Part of Cork Midsummer Festival 2012
A survivor of the Irish Singer-Songwriter scene of the early 2000s, David Kitt was always a strange prospect even within that company. While the acoustic guitar was king and emotions were very much worn on the troubadour’s sleeve, here we were presented with a more low key approach. Sonically, utilizing beats and unusual textures set against his languid delivery, there was a soothing quality that flitted between hypnotic and monotonous.
Charmed by the story of his first record, an impressive set that was recorded in his bedroom before it crept surprisingly on to the larger stage, this collective summer fling we had with him blossomed into The Big Romance of his second release and for a while he had his place amongst the Irish music scene firmament. The style of blending the electronic and the more traditional band elements was reflected in other acts at the time, from Autamata to Simple Kid, and Kitt’s aesthetic can be seen, to some degree, in a contemporary artist like Jape.
After the double punch of his first two albums the world did seem to move on – I know I did – placing him as very much a cult act with an established audience but one unlikely to trouble the mainstream anymore. For an artist who revels so much in the intimate, this is wholly appropriate. Playing his first release Small Moments in its entirety as the first part of the gig allowed the audience to glimpse that early Kitt, the hushed beauty of a world crafted in isolation before being lumped into scenes or dissected by the world at large, and as a result of that there’s a purity to the work. Veering from the shimmering and subtle guitar figures of its opening track ‘There Are Words’, to the sun-kissed dreamy ballad of ‘Step Outside in the Morning Light’, still an example of graceful dynamics and gorgeous musical shading, the album (not an EP as the singer stressed) remains unaffected and deeply affecting.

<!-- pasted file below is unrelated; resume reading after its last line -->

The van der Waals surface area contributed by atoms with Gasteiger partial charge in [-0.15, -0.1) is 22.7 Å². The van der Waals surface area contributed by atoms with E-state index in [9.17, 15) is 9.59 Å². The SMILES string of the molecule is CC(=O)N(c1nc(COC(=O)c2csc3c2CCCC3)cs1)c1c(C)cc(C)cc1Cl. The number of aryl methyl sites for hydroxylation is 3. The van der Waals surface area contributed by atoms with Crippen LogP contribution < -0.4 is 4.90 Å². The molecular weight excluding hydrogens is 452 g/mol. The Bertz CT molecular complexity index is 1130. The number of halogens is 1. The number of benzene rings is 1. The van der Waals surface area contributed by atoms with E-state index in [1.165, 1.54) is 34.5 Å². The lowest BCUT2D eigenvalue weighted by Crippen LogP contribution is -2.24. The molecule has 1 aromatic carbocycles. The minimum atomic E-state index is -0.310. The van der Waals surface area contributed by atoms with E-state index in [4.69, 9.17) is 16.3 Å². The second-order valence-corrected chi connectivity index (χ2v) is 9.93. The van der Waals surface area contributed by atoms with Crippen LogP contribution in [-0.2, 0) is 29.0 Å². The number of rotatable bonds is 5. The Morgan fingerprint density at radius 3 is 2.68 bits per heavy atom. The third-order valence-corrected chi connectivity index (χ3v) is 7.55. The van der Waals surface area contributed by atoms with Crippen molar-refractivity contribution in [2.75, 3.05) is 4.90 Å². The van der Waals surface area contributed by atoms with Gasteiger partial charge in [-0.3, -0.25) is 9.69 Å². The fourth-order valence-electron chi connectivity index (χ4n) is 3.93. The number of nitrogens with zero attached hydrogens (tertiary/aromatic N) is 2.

‘Another Love Song’, which featured his brother on the original track, a child’s voice of shaky uncertainty, tonight has a confident backing vocal provided by the same person, now older and actually able to match the older Kitt vocally himself. Having his brother Robbie as backing musician here lent an even greater sense of ceremony to the playing.
‘Sound Fades with Distance’, my favourite track from Small Moments, still sounded as fresh and lovely as back then, and that led into the cathartic release of ‘Headphones’, as unruly as this era’s Kitt ever got – a dense mix of striking guitar lines whipped up to a frenzy. As an exercise in revisiting a defining work, this was a moving show, partly perhaps due to the nostalgia my young self has for the work. Either way, Small Moments got a substantial airing.
The second half of the gig began with a triumvirate of new songs that, while pleasant, didn’t stretch the house style very far. That is one easy criticism of the man, that his style can often become repetitive, soft guitar lines set against thumping beats – there are only so many times you can take that combination and fashion a suitably engaging whole. Since his last tour recreated The Big Romance in full, selections from that were few and far between – ‘You know what I want to know’ being the big hit played, while ‘Song from Hope Street’ was curiously absent.
A warm cover of Womack & Womack’s “Teardrops” gave us another side of his craft, his reinterpretation of another artist’s work put through his own laid back filter. On good form throughout, he genuinely seemed to enjoy the gig and professed affection for the much-missed local institution that was The Lobby, an obvious touchstone for him and where I caught a few of his marathon gigs back in the day.
A cry out from the crowd for a Damien Rice song prompted laughs and some wry remarks from the singer. He took the request faux pas in his stride before ending the show with a song that segued into a cover of ‘Neon Lights’ by Kraftwerk, letting the gig play out on an understated and dreamy note. A wonderful retrospective show.